Don’t Be Fooled by ‘Miracle’ Diet Claims

ISU Extension Nutrition Specialist Offers Tips for Spotting Questionable Nutrition Claims

AMES, Iowa – Besides Auld Lang Syne and the ball drop in Times Square, another sure sign of the New Year is the variety of advertisements promoting fast and easy ways to become healthier.

“Unfortunately, many of these products and services are unproven and ineffective — they simply don’t work,” said Sarah Francis, an Iowa State University assistant professor and ISU Extension nutrition specialist. “Consumers end up confused and frustrated about nutrition and health.”

Nutrition Quackery 

According to Francis, nutrition quackery — misleading information about nutrition and health —is common. Among the reasons: people claim to be nutritionists without proper training, other scientists haven’t reviewed the research and few laws regulate dietary supplements.
“The American Dietetic Association calls it junk science and has identified 10 red flags to help consumers spot questionable claims,” Francis said.
  1. Promises a quick fix
  2. Extreme danger warning from a single product or regimen
  3. Claims sounding too good to be true
  4. Simple conclusions drawn from a complex study
  5. Recommendations based on a single study
  6. Dramatic statements that are not supported by reputable scientific organizations
  7. Lists of “good” and “bad” foods
  8. Endorsements made to help sell a product
  9. Recommendations based on studies published without scientific review
  10. Recommendations ignoring differences between individuals or groups

Question Nutrition Claims

Francis recommends asking the following questions when looking at nutrition information, products or advertisements.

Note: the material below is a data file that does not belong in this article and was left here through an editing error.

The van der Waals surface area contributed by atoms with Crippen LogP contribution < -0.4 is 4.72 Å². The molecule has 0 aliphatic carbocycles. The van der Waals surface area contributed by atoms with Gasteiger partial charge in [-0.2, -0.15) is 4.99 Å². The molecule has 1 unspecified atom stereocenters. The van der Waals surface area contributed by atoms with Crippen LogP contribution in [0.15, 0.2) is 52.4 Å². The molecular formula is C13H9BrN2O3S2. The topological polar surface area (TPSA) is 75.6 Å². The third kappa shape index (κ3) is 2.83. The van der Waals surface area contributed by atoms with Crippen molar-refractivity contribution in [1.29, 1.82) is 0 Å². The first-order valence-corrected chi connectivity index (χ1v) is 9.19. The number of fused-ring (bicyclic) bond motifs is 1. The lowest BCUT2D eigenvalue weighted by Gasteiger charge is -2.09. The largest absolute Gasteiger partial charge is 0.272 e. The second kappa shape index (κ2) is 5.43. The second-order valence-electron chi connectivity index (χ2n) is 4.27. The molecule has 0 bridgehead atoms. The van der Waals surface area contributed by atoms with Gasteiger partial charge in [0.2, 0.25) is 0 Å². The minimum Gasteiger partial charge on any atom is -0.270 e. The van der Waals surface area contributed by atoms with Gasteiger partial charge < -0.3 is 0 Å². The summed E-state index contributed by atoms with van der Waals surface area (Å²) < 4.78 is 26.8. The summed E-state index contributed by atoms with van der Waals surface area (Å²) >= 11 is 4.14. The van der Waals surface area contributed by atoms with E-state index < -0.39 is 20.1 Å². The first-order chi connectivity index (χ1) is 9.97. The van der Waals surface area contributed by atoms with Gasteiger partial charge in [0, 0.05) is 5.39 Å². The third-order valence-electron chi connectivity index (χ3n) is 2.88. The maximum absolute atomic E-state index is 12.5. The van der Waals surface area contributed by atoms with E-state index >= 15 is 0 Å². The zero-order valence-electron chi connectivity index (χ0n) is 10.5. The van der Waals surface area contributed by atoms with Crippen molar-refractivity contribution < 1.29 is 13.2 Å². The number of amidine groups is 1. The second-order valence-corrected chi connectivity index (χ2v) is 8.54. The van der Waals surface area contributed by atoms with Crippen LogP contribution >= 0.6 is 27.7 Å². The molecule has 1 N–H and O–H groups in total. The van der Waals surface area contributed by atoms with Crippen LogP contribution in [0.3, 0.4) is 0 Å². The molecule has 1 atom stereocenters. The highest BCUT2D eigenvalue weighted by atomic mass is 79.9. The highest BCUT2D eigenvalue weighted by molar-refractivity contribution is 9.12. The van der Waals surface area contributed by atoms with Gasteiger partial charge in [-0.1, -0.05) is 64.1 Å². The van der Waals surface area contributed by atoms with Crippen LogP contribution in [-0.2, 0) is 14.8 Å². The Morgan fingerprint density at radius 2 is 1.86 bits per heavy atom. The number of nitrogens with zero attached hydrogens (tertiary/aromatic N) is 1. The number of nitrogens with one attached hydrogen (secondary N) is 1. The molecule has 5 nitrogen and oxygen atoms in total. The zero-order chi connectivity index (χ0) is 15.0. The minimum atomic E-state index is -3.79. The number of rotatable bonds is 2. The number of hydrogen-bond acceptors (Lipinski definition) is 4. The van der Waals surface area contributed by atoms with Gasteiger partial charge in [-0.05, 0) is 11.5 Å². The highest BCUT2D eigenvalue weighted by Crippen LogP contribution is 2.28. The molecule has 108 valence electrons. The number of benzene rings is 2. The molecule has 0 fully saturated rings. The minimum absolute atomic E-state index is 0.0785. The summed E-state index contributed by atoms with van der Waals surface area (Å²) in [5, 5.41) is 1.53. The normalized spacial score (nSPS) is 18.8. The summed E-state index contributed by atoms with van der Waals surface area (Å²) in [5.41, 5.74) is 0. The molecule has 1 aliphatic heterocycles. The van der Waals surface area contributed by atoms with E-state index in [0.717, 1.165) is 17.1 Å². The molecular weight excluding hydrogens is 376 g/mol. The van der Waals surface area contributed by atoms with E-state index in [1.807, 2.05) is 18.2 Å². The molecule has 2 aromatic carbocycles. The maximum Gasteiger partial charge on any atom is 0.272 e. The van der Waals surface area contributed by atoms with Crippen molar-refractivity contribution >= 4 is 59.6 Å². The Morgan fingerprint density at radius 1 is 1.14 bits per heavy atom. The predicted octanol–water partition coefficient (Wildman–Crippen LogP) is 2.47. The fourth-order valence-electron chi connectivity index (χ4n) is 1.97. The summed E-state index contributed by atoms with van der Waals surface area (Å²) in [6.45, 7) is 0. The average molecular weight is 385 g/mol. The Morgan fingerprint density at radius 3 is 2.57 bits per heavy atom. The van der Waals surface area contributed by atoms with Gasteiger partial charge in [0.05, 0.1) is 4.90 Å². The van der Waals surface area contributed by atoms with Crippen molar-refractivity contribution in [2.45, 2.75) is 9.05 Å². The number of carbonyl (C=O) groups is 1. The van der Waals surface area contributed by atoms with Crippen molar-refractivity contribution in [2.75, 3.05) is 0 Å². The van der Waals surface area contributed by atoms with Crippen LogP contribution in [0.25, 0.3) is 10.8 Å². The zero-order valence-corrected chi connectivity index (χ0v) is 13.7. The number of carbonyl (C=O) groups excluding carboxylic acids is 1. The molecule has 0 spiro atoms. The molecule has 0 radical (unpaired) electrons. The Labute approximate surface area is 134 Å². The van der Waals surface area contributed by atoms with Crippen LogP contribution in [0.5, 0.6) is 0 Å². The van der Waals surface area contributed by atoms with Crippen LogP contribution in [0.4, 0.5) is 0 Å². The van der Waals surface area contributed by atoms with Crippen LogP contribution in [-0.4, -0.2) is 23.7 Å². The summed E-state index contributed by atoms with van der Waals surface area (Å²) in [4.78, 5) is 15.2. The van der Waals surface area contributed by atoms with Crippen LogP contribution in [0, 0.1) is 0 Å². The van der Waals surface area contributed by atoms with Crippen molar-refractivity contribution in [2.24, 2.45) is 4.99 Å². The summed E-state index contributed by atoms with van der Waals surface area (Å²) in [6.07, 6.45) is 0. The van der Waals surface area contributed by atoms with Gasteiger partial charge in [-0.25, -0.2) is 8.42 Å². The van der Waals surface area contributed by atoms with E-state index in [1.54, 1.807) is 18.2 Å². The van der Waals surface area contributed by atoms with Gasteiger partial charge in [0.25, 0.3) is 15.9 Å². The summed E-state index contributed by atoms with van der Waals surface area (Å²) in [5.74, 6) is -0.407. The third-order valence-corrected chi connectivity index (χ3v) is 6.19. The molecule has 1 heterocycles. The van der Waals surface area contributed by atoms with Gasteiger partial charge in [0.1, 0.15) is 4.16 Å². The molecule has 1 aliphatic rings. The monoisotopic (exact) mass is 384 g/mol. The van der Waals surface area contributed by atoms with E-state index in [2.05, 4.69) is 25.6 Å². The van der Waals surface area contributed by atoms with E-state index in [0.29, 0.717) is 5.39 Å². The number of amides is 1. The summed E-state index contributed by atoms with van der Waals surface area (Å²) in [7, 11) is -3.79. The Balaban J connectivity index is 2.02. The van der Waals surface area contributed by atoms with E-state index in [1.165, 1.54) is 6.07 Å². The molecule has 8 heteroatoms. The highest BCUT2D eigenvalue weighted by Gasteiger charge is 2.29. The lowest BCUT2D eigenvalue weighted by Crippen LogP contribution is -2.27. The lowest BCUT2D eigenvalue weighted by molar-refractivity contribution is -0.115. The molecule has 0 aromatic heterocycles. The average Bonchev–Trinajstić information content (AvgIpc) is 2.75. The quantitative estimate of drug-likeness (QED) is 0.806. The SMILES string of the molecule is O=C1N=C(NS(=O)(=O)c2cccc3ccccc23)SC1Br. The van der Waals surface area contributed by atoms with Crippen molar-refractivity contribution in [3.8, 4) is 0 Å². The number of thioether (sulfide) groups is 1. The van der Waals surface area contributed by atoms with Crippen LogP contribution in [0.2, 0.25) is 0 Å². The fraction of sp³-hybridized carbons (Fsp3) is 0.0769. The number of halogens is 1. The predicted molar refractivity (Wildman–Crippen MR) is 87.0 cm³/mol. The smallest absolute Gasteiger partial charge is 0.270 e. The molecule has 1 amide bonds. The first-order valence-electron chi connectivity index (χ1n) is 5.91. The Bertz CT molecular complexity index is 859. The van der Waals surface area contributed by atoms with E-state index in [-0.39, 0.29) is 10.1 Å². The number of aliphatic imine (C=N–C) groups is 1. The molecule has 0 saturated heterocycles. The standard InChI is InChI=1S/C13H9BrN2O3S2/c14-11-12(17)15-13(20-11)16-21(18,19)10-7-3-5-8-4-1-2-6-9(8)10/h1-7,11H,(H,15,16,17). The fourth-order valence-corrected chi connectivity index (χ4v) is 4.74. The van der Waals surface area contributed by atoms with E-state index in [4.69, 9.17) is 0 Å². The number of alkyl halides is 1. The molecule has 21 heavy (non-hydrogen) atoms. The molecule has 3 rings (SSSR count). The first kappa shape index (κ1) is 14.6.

• Does the advertisement contain words like “break-through,” “miracle,” “special” or “secret”? These words are directed toward emotions.
  • Is the product or service a “secret remedy” or a recent discovery that can’t be found anywhere else?
  • Is the product advertised as helping a wide variety of ailments? The broader the claims, the less likely they are to be true.
  • Are endorsements or case histories of patients who have been “cured” offered? Do not base a decision on these alone.
  • Is the product being sold by a self-proclaimed “health adviser”? If so, insist on nationally recognized professional credentials, such as a registered dietitian (RD).
“If it sounds too good to be true, it probably is,” Francis said.

Live Healthy Iowa

Join the Live Healthy Iowa 100-Day Challenge. This team-based weight loss and physical activity program helps Iowans make positive changes that lead to a healthier lifestyle. The 2011 program begins Jan. 20. For more information or to register visit Live Healthy Iowa is a partnership of the Iowa Department of Public Health, Iowa Sports Foundation and Iowa State University Extension.